Frankie Volkema at Sparrows Coffee. Courtesy of Frankie Volkema
Francesca “Frankie” Volkema, the world’s youngest Q grader, has created her own coffee line, Joven Coffee, to “support the future of the coffee industry by providing financial stability to young farmers in at-risk regions and raising awareness of the opportunities for young people in the industry.”
The daughter of Sparrows Coffee and Schuil Coffee owner Tim Volkema, Frankie, now 14, passed the Q when she was 13 years old. She recently took the time to speak with Fresh Cup about launching her new line, the importance of supporting producers, and how young people can become empowered to achieve their goals.
Fresh Cup : What is your first memory of coffee?
Frankie Volkema: As young as I can remember, I woke up to my parents making coffee in the morning. When I first tried a coffee drink, I was about 8, my family was living in New York City, and my mom suggested that I try a mocha. I remember I liked the mocha because it tasted like chocolate, but I knew that I still preferred just hot chocolate at that point.
FC: Given your father’s position in the industry, had you always wanted to pursue coffee yourself? Do you see coffee continuing to be your future, professionally?
FV: My father and I both mostly learned about coffee together because he hadn’t worked in the industry prior to a few years ago. As his interest and knowledge of coffee grew, so did mine. It was fun to learn about it together. Early on, he hired David Pohl (Q grader) to help him learn more about how to buy and evaluate coffee, and David taught us both a lot. I definitely see continuing in coffee as a possible future for me, but who knows. I’m keeping an open mind given how young I am.
FC: You visited Colombia with your father. How did you become connected to producers in Burundi?
FV: The Joven Burundi beans were bought through JNP from Jeanine Niyonzima-Aroian, who my dad had met at some point earlier. After we found the Colombian youth program through Cafinorte (with the help of the Coffee for Peace team), we were looking for at least one other youth program. My father called JNP to see if they had a youth program in Burundi, and Jeanine had an amazing option with these seven young women in Ngozi, Burundi.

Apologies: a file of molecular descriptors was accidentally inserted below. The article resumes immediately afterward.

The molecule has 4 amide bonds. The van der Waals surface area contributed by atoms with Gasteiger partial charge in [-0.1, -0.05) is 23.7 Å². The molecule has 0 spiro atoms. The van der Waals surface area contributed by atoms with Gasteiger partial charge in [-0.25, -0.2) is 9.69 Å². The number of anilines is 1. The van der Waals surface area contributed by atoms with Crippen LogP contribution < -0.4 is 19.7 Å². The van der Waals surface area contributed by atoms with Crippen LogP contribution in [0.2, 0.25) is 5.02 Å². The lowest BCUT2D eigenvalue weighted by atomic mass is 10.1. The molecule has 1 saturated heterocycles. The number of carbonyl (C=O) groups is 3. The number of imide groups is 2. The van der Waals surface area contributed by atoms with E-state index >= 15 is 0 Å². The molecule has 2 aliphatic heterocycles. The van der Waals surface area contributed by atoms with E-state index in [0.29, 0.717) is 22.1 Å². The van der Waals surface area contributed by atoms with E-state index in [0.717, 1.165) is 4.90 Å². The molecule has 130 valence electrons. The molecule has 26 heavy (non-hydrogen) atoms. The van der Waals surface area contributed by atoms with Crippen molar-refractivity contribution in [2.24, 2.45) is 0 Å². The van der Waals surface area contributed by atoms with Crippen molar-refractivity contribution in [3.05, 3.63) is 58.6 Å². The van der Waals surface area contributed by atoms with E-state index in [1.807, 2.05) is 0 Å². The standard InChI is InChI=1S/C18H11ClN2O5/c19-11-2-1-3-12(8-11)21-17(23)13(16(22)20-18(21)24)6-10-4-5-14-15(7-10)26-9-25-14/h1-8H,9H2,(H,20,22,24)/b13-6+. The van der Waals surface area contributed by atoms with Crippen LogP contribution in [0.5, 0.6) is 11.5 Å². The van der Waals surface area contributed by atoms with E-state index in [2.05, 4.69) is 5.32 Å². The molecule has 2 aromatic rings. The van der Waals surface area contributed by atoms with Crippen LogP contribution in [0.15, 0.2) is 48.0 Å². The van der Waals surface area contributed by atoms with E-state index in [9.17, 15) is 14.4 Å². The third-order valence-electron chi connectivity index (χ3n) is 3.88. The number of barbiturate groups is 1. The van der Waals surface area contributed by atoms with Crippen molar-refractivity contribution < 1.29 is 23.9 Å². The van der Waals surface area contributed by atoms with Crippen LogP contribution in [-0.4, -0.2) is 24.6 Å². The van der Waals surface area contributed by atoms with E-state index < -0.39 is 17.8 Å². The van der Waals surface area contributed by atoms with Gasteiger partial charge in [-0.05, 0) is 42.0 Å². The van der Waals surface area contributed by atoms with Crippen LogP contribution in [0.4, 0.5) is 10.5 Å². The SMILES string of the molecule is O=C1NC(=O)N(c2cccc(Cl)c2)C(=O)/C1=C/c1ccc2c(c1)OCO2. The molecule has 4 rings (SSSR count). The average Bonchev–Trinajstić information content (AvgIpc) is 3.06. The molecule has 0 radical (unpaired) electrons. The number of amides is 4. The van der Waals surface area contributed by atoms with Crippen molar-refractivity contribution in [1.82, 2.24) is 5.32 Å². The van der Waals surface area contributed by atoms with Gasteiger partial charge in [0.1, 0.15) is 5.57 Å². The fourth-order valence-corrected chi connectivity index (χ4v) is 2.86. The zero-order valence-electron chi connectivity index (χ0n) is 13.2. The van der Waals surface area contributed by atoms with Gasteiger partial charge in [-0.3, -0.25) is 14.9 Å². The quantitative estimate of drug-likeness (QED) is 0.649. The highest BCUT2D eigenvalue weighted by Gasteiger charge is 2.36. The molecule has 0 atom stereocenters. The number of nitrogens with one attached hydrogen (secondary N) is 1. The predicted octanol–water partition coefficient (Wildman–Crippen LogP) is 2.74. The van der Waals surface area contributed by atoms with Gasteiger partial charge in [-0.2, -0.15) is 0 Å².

FC: Did you always intend for Joven to be mission-oriented? How has the idea for Joven changed from when it first came to you, to its implementation?
FV: The original idea for Joven was mission-oriented, to provide support for young farmers. It all started when my father and I learned about the average age of a Colombian farmer being 55 or older. Then when we visited Colombia, we realized how big of an issue it is for producing countries. Heading down there, we knew about it, but didn’t understand its importance. Joven was solidified on that trip to Colombia. Now I’m excited to continue to find more young farmers producing great coffee!
FC: You’re launching a business in a COVID world. What concerns you most? What are you most hopeful for?
FV: Probably the most concerning thing about launching Joven in a COVID world is that the message of Joven might be drowned out by the current events of the world, but I am hopeful that many people will see Joven as a ray of positivity. Actually, the young farmers need our support now more than ever. So I hope we can get the word out!
FC: Not many young people are empowered to make decisions like buying from producers, let alone starting their own business. What advice would you give to your generation when it comes to pursuing their dreams?
FV: I know that Generation Z is a very powerful generation and has great ideas, so I want every young person to know that their passion is worth pursuing. Also, ask for help! I’m only 14, so even though I’m on the ambitious side, I needed help to bring this to life. I think the team really loved working with someone my age. At least that’s what they told me!
Follow Frankie on Instagram @kidqgrader.